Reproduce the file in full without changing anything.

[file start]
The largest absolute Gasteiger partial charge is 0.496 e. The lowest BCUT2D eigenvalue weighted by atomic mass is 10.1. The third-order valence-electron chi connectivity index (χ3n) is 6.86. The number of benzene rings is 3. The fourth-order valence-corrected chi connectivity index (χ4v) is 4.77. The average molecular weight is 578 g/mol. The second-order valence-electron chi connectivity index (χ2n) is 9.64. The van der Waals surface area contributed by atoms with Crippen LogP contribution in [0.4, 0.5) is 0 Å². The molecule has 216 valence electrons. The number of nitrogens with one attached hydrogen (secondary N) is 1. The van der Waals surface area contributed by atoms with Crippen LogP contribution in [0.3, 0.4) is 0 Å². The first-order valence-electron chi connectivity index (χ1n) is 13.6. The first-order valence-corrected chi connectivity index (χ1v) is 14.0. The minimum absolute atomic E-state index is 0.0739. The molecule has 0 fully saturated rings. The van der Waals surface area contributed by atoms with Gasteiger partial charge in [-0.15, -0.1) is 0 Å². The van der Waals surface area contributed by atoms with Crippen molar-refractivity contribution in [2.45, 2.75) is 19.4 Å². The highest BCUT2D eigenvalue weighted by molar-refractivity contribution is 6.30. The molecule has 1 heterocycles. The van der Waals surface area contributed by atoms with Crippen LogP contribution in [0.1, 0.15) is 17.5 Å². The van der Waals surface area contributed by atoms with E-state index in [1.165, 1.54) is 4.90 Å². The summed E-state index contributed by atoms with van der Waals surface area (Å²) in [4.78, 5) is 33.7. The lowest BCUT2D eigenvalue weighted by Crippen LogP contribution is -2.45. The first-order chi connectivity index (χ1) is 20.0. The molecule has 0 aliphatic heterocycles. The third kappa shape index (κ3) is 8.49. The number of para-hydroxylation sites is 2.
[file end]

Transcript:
The largest absolute Gasteiger partial charge is 0.496 e. The lowest BCUT2D eigenvalue weighted by atomic mass is 10.1. The third-order valence-electron chi connectivity index (χ3n) is 6.86. The number of benzene rings is 3. The fourth-order valence-corrected chi connectivity index (χ4v) is 4.77. The average molecular weight is 578 g/mol. The second-order valence-electron chi connectivity index (χ2n) is 9.64. The van der Waals surface area contributed by atoms with Crippen LogP contribution in [0.4, 0.5) is 0 Å². The molecule has 216 valence electrons. The number of nitrogens with one attached hydrogen (secondary N) is 1. The van der Waals surface area contributed by atoms with Crippen LogP contribution in [0.3, 0.4) is 0 Å². The first-order valence-electron chi connectivity index (χ1n) is 13.6. The first-order valence-corrected chi connectivity index (χ1v) is 14.0. The minimum absolute atomic E-state index is 0.0739. The molecule has 0 fully saturated rings. The van der Waals surface area contributed by atoms with Gasteiger partial charge in [-0.15, -0.1) is 0 Å². The van der Waals surface area contributed by atoms with Crippen molar-refractivity contribution in [2.45, 2.75) is 19.4 Å². The highest BCUT2D eigenvalue weighted by molar-refractivity contribution is 6.30. The molecule has 1 heterocycles. The van der Waals surface area contributed by atoms with Crippen LogP contribution in [0.1, 0.15) is 17.5 Å². The van der Waals surface area contributed by atoms with E-state index in [1.165, 1.54) is 4.90 Å². The summed E-state index contributed by atoms with van der Waals surface area (Å²) in [4.78, 5) is 33.7. The lowest BCUT2D eigenvalue weighted by Crippen LogP contribution is -2.45. The first-order chi connectivity index (χ1) is 20.0. The molecule has 0 aliphatic heterocycles. The third kappa shape index (κ3) is 8.49. The number of para-hydroxylation sites is 2.